The Maryland Port Administration's former deputy director agreed yesterday to pay $36,500 to settle insider stock trading allegations involving the sale of Baltimore Bancorp in 1994.
G. Gregory Russell, the former MPA official, who also was on the bank's board of directors, neither admitted nor denied the allegations, filed by the Securities and Exchange Commission. The settlement came on the day the SEC's civil case was to have gone to trial in U.S. District Court in Baltimore.
The SEC had alleged that Russell tipped off his boss, MPA Executive Director Michael P. Angelos, about the bank's impending sale to First Fidelity Bancorp. Angelos made two stock purchases of the bank totaling 8,600 shares before the sale was announced in January 1994.
Angelos reached a similar settlement with the SEC in March 1996. He agreed to pay the government $61,762, which included $36,650 in alleged illegally obtained profits plus civil penalties.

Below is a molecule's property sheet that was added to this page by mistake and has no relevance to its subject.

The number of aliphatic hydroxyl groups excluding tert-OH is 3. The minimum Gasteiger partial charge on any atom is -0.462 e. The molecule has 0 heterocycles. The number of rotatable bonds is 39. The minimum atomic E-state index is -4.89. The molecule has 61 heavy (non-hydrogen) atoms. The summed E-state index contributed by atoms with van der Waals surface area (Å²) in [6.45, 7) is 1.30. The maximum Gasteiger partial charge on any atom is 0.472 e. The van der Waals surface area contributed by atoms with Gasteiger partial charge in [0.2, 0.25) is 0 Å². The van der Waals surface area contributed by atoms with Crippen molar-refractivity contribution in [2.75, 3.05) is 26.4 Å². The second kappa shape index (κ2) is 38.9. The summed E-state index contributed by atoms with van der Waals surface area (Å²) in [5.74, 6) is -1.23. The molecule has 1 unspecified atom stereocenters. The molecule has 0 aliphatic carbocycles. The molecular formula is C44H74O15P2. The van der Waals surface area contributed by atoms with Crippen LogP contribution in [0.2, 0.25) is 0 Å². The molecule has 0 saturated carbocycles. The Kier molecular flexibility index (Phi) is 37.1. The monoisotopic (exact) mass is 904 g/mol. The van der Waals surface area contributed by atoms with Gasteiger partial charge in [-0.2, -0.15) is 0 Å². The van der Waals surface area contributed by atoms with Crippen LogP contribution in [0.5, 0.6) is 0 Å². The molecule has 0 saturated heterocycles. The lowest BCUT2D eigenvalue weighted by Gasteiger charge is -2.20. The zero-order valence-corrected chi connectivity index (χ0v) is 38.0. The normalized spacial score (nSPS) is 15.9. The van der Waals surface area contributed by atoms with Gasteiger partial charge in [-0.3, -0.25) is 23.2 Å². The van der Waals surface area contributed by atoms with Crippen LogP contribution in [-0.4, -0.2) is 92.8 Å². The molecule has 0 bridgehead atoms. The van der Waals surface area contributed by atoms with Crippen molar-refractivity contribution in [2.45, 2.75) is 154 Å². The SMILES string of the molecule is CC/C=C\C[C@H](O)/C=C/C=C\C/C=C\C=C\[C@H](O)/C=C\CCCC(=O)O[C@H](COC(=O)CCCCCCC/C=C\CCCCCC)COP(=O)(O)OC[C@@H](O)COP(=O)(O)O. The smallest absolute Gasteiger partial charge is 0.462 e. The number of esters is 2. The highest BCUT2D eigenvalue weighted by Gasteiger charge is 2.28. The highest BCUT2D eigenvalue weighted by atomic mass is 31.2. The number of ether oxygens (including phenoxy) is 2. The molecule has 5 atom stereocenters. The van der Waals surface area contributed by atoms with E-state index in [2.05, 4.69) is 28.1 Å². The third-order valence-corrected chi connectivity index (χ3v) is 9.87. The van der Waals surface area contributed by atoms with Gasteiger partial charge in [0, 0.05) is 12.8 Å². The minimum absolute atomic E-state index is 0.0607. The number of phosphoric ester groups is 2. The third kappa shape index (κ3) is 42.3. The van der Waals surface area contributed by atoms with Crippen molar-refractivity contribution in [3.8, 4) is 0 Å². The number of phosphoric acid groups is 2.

A year-long civil investigation had focused on Angelos' purchase of Baltimore Bancorp stock while the bank's management was actively seeking bids that resulted in its $346 million acquisition by New Jersey-based First Fidelity.
Both Russell and Angelos resigned their posts at the MPA shortly after the federal investigation came to light in March 1995.
A $50,000 check Russell wrote to cover Angelos' stock purchase was a focal point of the federal investigation. The check prompted speculation that the money might have come not from Russell, an $85,000-a-year state official, but from a third party.
Kevin O'Rourke, the SEC's assistant chief litigation counsel, said yesterday that the money came from Russell's brokerage account. But O'Rourke declined to comment on whether investigators believed the money was Russell's.
He said a permanent injunction was filed in federal court yesterday that officially concluded the SEC's investigation.
The case was one of about 40 insider trading actions filed nationwide during the past year by the federal regulation agency.
Pub Date: 7/08/97